Thomas Gerbasi, UFC - He’s Baaaaaack! With his trademark ferocity on full display, former PRIDE legend Wanderlei Silva broke a three fight losing streak and won his first UFC fight since 1999, stopping highly-regarded light heavyweight contender Keith Jardine in just 36 seconds in their UFC 84 bout at the MGM Grand Garden Arena tonight.
By Thomas Gerbasi
LAS VEGAS, May 24 – He’s Baaaaaack! With his trademark ferocity on full display, former PRIDE legend Wanderlei Silva broke a three fight losing streak and won his first UFC fight since 1999, stopping highly-regarded light heavyweight contender Keith Jardine in just 36 seconds in their UFC 84 bout at the MGM Grand Garden Arena tonight.
“I’m very emotional now and it’s a great moment for me,” said Silva, who lost to Chuck Liddell in his return to the UFC last December. “I’m very happy.”
There was no feeling out process in this one, and Silva and Jardine engaged with haymakers almost immediately. It was a left-right-left that first put Jardine in trouble, with a left putting him on the canvas. While on the mat, Silva was relentless with his attack, eventually landing two right hands that knocked Jardine out and forced referee Steve Mazzagatti to halt the bout.
After a few minutes on the mat after the fight was stopped, Jardine left the ring under his own power.
With the win, Silva ups his record to 32-8-1; Jardine falls to 13-5-1.
It was an emotional night for former UFC light heavyweight champion Tito Ortiz in the final fight of his current contract with the organization, but it was equally so for unbeaten Lyoto Machida, who scored the biggest win of his career with an almost technically flawless three round decision that was only spoiled by a late fight submission attempt by Ortiz that almost pulled things out for ‘The Huntington Beach Bad Boy’.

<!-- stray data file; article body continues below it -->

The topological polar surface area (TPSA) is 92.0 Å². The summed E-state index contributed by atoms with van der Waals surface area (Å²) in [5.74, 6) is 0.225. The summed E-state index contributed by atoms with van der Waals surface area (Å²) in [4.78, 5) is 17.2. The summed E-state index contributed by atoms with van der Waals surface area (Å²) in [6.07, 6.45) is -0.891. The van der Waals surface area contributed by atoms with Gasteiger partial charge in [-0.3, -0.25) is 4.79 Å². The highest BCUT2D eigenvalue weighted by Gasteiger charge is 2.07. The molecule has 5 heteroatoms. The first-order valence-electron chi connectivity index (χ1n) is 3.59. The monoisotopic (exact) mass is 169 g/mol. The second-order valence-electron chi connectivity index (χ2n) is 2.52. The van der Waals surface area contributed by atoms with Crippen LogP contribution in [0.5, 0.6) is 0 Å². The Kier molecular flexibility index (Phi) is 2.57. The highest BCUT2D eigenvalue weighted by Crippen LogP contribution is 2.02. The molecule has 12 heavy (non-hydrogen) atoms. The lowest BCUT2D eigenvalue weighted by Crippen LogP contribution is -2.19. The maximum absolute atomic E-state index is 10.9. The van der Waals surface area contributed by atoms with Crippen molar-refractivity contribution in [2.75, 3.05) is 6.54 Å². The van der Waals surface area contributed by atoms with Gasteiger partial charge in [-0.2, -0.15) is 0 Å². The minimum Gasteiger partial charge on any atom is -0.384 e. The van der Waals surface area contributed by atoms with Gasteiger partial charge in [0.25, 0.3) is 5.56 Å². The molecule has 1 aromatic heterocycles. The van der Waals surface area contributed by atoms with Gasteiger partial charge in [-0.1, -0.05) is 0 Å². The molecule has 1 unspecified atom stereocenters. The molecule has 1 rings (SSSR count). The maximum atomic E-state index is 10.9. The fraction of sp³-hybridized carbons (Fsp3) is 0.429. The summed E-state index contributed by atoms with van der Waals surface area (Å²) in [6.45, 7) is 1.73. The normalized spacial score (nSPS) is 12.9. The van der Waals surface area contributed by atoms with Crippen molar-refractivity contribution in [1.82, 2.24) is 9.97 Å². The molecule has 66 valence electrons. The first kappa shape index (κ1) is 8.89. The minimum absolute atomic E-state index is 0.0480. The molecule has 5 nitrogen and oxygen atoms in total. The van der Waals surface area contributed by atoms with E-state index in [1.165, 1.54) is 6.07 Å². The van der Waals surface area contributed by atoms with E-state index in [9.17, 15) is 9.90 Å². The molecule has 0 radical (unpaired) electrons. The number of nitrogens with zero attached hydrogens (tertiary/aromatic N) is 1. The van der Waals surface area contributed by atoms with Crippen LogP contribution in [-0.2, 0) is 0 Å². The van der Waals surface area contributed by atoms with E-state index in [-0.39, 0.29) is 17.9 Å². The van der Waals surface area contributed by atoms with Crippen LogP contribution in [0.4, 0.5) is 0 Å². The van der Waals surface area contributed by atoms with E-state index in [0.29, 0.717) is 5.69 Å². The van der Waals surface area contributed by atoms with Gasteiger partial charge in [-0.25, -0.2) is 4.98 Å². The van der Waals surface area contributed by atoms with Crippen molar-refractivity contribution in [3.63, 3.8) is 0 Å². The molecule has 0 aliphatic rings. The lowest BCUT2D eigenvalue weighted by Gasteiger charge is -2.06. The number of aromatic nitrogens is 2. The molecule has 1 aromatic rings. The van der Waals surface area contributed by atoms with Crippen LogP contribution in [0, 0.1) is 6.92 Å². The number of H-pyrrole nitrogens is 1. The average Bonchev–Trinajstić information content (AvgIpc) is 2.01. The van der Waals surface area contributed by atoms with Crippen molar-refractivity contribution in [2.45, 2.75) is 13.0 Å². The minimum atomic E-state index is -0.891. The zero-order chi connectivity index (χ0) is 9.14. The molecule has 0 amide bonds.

Scores were 30-27 across the board for Machida, who improves to 13-0. Ortiz falls to 16-6-1.
“I’m very happy with this fight,” said Machida. “Tito is a tough guy and a legend of fighting for the UFC.”
“He’s very elusive and it was tough to chase him down,” said Ortiz. “He’s a great fighter.”
With flashbulbs lighting up the arena, Machida and Ortiz circled tentatively, trading range finding kicks. Ortiz looked to close the gap for a takedown, but Machida kept him at bay and worked his kicks to the legs. Ortiz kept stalking, trying to put his foe on the mat, but Machida fought off the takedown attempts at the round entered its second half. With under 1:30 to go, Machida continued to score with sporadic kicks, while Ortiz’ advances continued to be rebuffed, drawing a frustrated drop of the hands by Ortiz, who was then thrown to the canvas and pounded by ‘The Dragon’ late in the round until the bell sounded.
Ortiz was undeterred in his forward march to begin round two, but there was little significant action in the opening minute of the stanza. Ortiz’ first takedown attempt was turned away, punctuated by a quick flurry from Machida. With two minutes gone, Machida started to loosen up with his hands and feet, and Ortiz’ inability to cut off the Octagon was beginning to become a major issue. The fight finally hit the mat with a little over a minute left, but Machida quickly turned the position to an advantage before standing and resuming his stick and move strategy. As the round neared to a close, Ortiz dropped his hands and challenged Machida. Machida answered with a quick flurry just before the bell, cutting the former UFC light heavyweight champion over the eye.